Even a few millimeters of ice forming on a wing can cause separation of the smooth airflow over its surface that provides the lift that keeps it in the sky. Ice can also break off engine intakes and cause engines to lose power, or interfere with the control surfaces on the wings and tail that the pilot uses to control the aircraft.
The ATR 72 is a high-wing, T-tail design, so the pilots would not have been able to see the top of the wing and tail from the cockpit or the ground.
Experts have been studying data from the UTair plane's “black box” flight recorders and fuel samples recovered from the aircraft wreckage, Markin said. Terrorism has been ruled out.
Pilot error or ground control error are also being considered as possible causes of the tragedy.
Federal Air Transportation Agency head Alexander Neryadko dismissed on Monday evening both icing and faulty fuel as possible causes of the crash, but said the check was ongoing.
UTair director Andrei Martirosov said that crew fatigue should also be ruled out because both pilots were "well-rested."
Sergei Antsin, the pilot-in-command of the crashed plane, was a “responsible” and “highly professional” person, one of his former aviation school classmates said, noting that he was not entitled to comment on whether pilot error could be a possible cause of the crash.
Antsin graduated from the Ulyanovsk Higher Civil Aviation School, one of Russia’s most prestigious civil aviation universities.
“No one could ever imagine that such thing could happen to Sergei, that he could make a mistake. He was smart and successful in his studies,” he said.
“You can do everything right, just the way it is written in the flight manual, and get an absolutely unexpected result. None of us pilots is guaranteed against it. Investigation will show what happened there,” he said.
The plane’s crew was quite young, taking into account the average age of a Russian civil aviation pilot, which, according to the AviaPort aviation news agency stood at 47 years for pilots-in-command and 39 years for second pilots. 24 percent of Russian civil aviation pilots are older than 50 years.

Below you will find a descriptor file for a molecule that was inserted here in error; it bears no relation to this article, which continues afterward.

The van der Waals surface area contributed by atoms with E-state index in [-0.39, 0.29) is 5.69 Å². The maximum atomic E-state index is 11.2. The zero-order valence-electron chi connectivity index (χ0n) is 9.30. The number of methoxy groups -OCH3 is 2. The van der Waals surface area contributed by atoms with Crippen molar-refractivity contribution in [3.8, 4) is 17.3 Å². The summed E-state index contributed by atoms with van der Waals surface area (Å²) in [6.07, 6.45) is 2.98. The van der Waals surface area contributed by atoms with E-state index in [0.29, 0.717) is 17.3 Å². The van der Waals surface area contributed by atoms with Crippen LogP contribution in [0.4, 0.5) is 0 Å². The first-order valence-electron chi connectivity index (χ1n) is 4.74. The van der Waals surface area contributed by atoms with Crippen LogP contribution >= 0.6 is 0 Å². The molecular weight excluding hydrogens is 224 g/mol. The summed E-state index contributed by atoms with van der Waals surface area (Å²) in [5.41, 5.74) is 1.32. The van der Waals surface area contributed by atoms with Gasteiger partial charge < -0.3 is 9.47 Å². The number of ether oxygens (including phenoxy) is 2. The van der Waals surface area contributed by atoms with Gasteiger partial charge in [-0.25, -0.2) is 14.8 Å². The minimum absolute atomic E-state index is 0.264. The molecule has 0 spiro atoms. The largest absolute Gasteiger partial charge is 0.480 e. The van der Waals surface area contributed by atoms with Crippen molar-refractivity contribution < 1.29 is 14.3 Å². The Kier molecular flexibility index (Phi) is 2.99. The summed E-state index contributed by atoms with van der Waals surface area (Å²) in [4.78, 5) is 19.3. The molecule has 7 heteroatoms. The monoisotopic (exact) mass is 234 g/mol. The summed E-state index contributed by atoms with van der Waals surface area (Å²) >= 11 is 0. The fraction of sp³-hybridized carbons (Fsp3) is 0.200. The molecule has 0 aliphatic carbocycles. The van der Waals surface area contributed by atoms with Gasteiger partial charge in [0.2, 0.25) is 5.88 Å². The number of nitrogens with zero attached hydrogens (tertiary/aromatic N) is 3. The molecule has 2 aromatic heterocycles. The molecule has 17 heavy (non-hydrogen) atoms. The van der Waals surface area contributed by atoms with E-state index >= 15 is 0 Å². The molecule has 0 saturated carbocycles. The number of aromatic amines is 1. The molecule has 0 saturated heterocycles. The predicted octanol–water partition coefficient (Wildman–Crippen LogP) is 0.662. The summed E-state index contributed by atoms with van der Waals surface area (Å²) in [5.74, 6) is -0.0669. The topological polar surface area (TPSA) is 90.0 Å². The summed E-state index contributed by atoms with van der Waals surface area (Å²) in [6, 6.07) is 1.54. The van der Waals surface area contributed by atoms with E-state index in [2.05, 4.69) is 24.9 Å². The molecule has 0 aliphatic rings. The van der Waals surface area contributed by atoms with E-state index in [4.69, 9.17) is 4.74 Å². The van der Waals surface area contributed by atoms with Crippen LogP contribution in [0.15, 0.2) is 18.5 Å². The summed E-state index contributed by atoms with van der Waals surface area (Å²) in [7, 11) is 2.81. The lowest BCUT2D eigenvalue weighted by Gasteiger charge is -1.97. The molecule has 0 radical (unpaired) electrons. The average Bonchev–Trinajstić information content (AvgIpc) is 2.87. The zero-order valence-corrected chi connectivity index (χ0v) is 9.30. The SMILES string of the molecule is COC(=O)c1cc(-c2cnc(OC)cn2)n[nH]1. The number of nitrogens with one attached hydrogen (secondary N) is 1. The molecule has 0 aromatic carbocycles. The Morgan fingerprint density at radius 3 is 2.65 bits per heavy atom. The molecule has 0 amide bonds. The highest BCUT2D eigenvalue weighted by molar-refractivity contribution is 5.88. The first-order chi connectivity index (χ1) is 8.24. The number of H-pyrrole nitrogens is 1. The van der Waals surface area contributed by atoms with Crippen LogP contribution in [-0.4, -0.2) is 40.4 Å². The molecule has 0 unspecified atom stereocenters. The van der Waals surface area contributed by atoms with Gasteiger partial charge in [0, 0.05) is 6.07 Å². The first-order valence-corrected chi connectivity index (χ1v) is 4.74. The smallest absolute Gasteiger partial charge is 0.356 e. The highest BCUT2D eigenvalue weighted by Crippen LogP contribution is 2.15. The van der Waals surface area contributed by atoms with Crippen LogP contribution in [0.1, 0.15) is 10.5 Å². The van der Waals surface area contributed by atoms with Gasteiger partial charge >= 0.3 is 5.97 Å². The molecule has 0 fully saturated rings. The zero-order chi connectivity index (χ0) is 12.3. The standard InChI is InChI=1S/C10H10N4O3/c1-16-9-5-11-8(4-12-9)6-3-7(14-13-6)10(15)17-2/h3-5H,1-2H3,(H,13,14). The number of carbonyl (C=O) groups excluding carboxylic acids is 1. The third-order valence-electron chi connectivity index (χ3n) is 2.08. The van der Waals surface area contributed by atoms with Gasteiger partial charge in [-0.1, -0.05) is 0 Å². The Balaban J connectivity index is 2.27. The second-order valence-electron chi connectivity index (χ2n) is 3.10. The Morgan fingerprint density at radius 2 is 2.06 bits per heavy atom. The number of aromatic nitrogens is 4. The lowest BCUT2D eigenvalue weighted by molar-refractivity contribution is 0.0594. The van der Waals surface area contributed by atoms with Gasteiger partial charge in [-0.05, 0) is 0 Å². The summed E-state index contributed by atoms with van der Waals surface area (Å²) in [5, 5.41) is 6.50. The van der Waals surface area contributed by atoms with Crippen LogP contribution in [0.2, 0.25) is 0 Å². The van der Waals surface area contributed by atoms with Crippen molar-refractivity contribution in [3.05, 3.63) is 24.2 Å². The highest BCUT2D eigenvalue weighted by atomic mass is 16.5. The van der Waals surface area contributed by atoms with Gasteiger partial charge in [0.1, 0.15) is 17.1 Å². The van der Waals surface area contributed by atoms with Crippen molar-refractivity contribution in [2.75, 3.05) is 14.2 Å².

Antsin died the day before his 28th birthday. Second pilot Nikita Chekhlov was only 24 years old.
Investigators have also seized documents from UTair-Engineering, the company in charge of monitoring the aircraft’s technical condition, Markin said.
The plane, produced by the French-Italian manufacturer ATR in 1991, performed its first flight in 1992 and had flown 35,000 flight hours, he said. It underwent a full-fledged technical examination in Germany in 2010, and a regular check in Tyumen two months ago.
UTair has three ATR planes made by the French-Italian manufacturer ATR, according to its website.
European aircraft maker ATR and France's civil aviation investigation bureau (BEA) will send a team of experts to Russia to look into Monday's deadly plane crash in Siberia, ATR said.
“Taking into account the fact that the plane was produced in France, the BEA will help investigate the crash. Our ATR team will also provide BEA consulting support,” an ATR spokeswoman said.
The European experts will work together with experts from the Moscow-based Interstate Aviation Committee (MAK) who have flown to the site.